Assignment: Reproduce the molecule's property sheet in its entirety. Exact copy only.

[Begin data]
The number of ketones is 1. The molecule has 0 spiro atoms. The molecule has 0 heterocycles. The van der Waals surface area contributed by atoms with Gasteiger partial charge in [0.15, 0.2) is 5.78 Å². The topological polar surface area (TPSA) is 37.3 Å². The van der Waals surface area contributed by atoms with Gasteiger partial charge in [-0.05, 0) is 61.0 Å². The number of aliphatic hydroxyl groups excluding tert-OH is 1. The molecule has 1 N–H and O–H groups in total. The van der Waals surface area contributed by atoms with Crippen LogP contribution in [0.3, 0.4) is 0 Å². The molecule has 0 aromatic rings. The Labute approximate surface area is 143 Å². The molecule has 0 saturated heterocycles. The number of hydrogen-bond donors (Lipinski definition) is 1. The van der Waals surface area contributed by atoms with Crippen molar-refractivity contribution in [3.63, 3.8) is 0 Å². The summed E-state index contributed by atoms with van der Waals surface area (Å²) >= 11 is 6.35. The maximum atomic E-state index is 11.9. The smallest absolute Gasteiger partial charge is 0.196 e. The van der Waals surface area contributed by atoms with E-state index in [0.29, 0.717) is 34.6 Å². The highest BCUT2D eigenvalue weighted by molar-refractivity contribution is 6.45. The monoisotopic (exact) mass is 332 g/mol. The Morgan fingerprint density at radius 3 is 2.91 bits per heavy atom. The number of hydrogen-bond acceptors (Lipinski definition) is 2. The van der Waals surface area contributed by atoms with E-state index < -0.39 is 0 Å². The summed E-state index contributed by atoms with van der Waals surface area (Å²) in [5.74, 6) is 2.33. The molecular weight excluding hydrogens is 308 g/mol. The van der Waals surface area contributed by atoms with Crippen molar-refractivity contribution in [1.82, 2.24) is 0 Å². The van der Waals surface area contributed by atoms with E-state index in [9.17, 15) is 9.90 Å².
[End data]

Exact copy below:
The number of ketones is 1. The molecule has 0 spiro atoms. The molecule has 0 heterocycles. The van der Waals surface area contributed by atoms with Gasteiger partial charge in [0.15, 0.2) is 5.78 Å². The topological polar surface area (TPSA) is 37.3 Å². The van der Waals surface area contributed by atoms with Gasteiger partial charge in [-0.05, 0) is 61.0 Å². The number of aliphatic hydroxyl groups excluding tert-OH is 1. The molecule has 1 N–H and O–H groups in total. The van der Waals surface area contributed by atoms with Crippen LogP contribution in [0.3, 0.4) is 0 Å². The molecule has 0 aromatic rings. The Labute approximate surface area is 143 Å². The molecule has 0 saturated heterocycles. The number of hydrogen-bond donors (Lipinski definition) is 1. The van der Waals surface area contributed by atoms with Crippen molar-refractivity contribution in [3.63, 3.8) is 0 Å². The summed E-state index contributed by atoms with van der Waals surface area (Å²) >= 11 is 6.35. The maximum atomic E-state index is 11.9. The smallest absolute Gasteiger partial charge is 0.196 e. The van der Waals surface area contributed by atoms with E-state index in [0.29, 0.717) is 34.6 Å². The highest BCUT2D eigenvalue weighted by molar-refractivity contribution is 6.45. The monoisotopic (exact) mass is 332 g/mol. The Morgan fingerprint density at radius 3 is 2.91 bits per heavy atom. The number of hydrogen-bond acceptors (Lipinski definition) is 2. The van der Waals surface area contributed by atoms with E-state index < -0.39 is 0 Å². The summed E-state index contributed by atoms with van der Waals surface area (Å²) in [5.74, 6) is 2.33. The molecular weight excluding hydrogens is 308 g/mol. The van der Waals surface area contributed by atoms with Crippen molar-refractivity contribution in [1.82, 2.24) is 0 Å². The van der Waals surface area contributed by atoms with E-state index in [9.17, 15) is 9.90 Å².